My friend Barry is a Jew. We connected almost by accident many years ago, and he has taught me a number of lessons about relating to someone different from me.
In the early 1970s Barry--a native of Southern California--took it upon himself to see the Deep South. I'm not sure of the details, but believe he flew into Mississippi and rented a car. He drove to Oxford just to see for himself the university where James Meredith had been forcibly installed as the first black student, an incident much in the news back then.
In Jackson, Barry drove around, found the Capitol, and walked into the governor's office. Everyone was gracious--he had not been sure what to expect--and next thing you know, he showed up in the office of the First Baptist Church across the street. The receptionist, Mickey Brunson, stepped across the hall to my cubbyhole of an office, and said, "Joe, we have a gentleman here who would like a brief tour of the church. Can you do it?"
That's how we met. And started corresponding. In 1981, when the Southern Baptist Convention met in Los Angeles, Barry picked me up at the hotel and gave me the grand tour. We attended a baseball game in Anaheim and checked out the campuses of UCLA and USC. And I embarrassed him.
In a restaurant, we ran into some of Barry's friends, all Jewish. I was the odd man of the group, being Baptist and the lone Southerner. At some point, they started telling Jewish jokes. We all laughed and then--anyone who knows me will shake his head "yes," because I know a lot of jokes and stories and am irrepressible once I find an audience--I told one. Yep. I told a Jewish joke to some Jewish men.
I have long forgotten the joke and have no memory of how it was received. What I will never forget in a lifetime is what happened when we got back to the car. "Joe, you embarrassed me back there." I said, "Then tell me what I did, because I don't have a clue."
"You told an ethnic joke to my Jewish friends." I was incredulous. I said, "Barry, they were telling them. Theirs were worse than mine. Mine was pretty tame." He said, "No matter. You had no right to do that. It was humiliating."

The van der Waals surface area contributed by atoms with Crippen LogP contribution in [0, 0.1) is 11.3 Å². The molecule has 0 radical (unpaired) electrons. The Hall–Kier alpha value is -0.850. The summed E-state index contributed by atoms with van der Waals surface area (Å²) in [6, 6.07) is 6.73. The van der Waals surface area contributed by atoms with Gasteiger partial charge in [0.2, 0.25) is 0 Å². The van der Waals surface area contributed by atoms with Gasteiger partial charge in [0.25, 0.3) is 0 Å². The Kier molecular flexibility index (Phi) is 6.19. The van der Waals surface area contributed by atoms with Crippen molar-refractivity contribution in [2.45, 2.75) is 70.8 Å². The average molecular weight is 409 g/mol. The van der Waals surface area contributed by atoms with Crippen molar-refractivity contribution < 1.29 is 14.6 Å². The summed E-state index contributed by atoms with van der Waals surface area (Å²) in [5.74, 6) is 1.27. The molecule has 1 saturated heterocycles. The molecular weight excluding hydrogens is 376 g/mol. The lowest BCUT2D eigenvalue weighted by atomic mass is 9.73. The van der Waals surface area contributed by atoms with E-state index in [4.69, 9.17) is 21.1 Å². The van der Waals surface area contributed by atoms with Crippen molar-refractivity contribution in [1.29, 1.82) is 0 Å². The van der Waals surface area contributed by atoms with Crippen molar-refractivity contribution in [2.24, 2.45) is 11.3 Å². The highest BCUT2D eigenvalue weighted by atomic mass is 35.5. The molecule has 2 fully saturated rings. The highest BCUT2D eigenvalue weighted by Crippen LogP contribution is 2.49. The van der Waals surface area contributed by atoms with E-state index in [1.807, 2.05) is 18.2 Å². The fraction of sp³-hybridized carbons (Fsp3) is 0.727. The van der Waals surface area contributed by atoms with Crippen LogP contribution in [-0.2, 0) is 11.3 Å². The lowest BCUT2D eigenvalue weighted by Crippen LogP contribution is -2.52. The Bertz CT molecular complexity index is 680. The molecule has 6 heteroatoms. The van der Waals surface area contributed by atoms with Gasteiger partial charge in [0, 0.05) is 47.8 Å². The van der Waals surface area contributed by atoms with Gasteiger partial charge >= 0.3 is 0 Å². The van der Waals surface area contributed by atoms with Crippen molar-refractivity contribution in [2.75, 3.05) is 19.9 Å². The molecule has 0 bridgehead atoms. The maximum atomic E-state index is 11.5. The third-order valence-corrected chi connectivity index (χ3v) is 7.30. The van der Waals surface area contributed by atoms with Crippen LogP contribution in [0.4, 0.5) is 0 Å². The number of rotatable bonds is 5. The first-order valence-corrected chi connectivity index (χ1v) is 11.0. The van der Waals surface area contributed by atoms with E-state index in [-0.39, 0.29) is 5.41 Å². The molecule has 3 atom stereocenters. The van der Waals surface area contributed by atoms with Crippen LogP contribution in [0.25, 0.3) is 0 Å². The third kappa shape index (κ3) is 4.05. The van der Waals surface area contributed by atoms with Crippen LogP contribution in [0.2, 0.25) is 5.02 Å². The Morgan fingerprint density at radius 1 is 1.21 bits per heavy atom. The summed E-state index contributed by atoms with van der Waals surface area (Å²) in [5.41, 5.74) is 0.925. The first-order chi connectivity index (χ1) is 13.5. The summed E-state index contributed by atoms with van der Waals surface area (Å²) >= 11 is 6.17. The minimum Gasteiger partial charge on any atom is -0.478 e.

I thought then and still think it was a rather unfair standard he had erected, and I quickly decided my friend was thinner-skinned than I had known. I apologized, and I learned something.
It's one thing for a minority group to tell their own jokes and even use put-downs to one another. But don't you try it as an outsider. It's a vastly different thing.
Barry continues to have these quirks that seem a little unfair. For instance, I used to try to witness to him about the Christian faith. One day he told me pointedly that he did not appreciate it, that he was Jewish, always had been, always would be, and was fiercely proud of his religion. I protested, "Barry, you don't even practice it! You don't go to the synagogue. You're critical of your faith and have nothing good to say about the rabbis."
I wanted to go further and say that he did not have a faith--at least nothing he was practicing-- that he simply had a religious identity, but it was clear he was shutting down any further discussion on this topic. So, we changed the subject and I went away scratching my head about this enigmatic fellow.
The funny thing is after that he began sending me materials on Judaism. I wanted to reply, "I know about Judaism--I've read the Old Testament, remember?" But the subject was off-limits. He wanted me to do what he refused to do--read up on his religion--so I thanked him for the books and scanned them and made some comment on them to which he never responded.
These days--some 35 years after our first contact--Barry is semi-retired, still living in Southern California. He calls me every six months or so, out of the blue. No one sounds like him on the phone. I answer and he begins talking without identifying himself, making comments on what some college football team has done or some coach is doing. He sends me stuff in the mail. When Marlin and Mike McKeever died--legendary USC football stars of the 1960s but no relation to our clan--he sent me the clippings.
Last week, he sent the quarterly magazine, "Teaching Tolerance," a publication for schoolteachers. The cover article deals with the integration of Central High School in Little Rock fifty years after the event. Inside, teachers share their stories of teaching respect and tolerance for "those different from us" in their classrooms. It seems to be a good magazine. Emphasis on "seems".
Evangelical Christians know about tolerance. We get blasted with reminders to be tolerant from every side. In almost every case, the speaker or teacher or critic urges us not to share our faith in Jesus Christ with others, since everyone has their own religious identity and to witness to them is to disrespect that.
We've come to distrust a lot of teaching on tolerance. The last thing we want taught to our children in schools is that all religious differences are superficial, that all faiths are equally good and equally right, and thus to be accepted and honored. Listen to some tolerance-advocates and you would come away with the impression that the only difference between the religious faiths of an Osama Bin Laden and Billy Graham is that the former isn't practicing what he believes.
On the surface, tolerance sounds so right, and properly understood and practiced, it is indeed needed. Our family's moving to a West Virginia mining camp in 1947 exposed us to a taste of intolerance. And believe me, one taste will last you for a lifetime.